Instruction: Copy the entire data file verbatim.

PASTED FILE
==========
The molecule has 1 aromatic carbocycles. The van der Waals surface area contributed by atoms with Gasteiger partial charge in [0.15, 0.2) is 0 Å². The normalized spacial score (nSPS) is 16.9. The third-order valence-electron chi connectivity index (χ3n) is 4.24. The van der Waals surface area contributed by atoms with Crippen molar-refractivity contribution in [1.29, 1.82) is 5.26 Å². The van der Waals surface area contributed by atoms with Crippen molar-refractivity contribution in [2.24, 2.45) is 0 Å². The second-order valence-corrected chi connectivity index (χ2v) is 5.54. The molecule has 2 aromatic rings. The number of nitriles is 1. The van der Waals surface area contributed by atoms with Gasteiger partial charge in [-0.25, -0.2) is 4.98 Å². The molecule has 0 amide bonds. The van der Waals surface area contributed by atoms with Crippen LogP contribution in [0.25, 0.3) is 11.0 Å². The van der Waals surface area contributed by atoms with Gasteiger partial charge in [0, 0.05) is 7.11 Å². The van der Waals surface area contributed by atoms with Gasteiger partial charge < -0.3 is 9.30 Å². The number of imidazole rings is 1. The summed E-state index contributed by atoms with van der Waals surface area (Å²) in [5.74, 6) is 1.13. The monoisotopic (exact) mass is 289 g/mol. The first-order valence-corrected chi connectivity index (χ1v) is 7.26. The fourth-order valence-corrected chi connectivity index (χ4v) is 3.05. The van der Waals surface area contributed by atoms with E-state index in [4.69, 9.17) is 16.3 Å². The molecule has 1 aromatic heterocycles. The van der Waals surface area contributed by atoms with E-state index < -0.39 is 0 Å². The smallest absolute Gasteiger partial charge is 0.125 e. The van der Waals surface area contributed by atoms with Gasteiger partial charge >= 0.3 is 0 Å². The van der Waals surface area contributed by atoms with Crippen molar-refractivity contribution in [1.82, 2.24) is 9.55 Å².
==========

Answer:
The molecule has 1 aromatic carbocycles. The van der Waals surface area contributed by atoms with Gasteiger partial charge in [0.15, 0.2) is 0 Å². The normalized spacial score (nSPS) is 16.9. The third-order valence-electron chi connectivity index (χ3n) is 4.24. The van der Waals surface area contributed by atoms with Crippen molar-refractivity contribution in [1.29, 1.82) is 5.26 Å². The van der Waals surface area contributed by atoms with Crippen molar-refractivity contribution in [2.24, 2.45) is 0 Å². The second-order valence-corrected chi connectivity index (χ2v) is 5.54. The molecule has 2 aromatic rings. The number of nitriles is 1. The van der Waals surface area contributed by atoms with Gasteiger partial charge in [-0.25, -0.2) is 4.98 Å². The molecule has 0 amide bonds. The van der Waals surface area contributed by atoms with Crippen LogP contribution in [0.25, 0.3) is 11.0 Å². The van der Waals surface area contributed by atoms with Gasteiger partial charge in [0, 0.05) is 7.11 Å². The van der Waals surface area contributed by atoms with Gasteiger partial charge < -0.3 is 9.30 Å². The number of imidazole rings is 1. The summed E-state index contributed by atoms with van der Waals surface area (Å²) in [5.74, 6) is 1.13. The monoisotopic (exact) mass is 289 g/mol. The first-order valence-corrected chi connectivity index (χ1v) is 7.26. The fourth-order valence-corrected chi connectivity index (χ4v) is 3.05. The van der Waals surface area contributed by atoms with E-state index in [4.69, 9.17) is 16.3 Å². The molecule has 1 aromatic heterocycles. The van der Waals surface area contributed by atoms with E-state index < -0.39 is 0 Å². The smallest absolute Gasteiger partial charge is 0.125 e. The van der Waals surface area contributed by atoms with Gasteiger partial charge >= 0.3 is 0 Å². The van der Waals surface area contributed by atoms with Crippen molar-refractivity contribution in [1.82, 2.24) is 9.55 Å².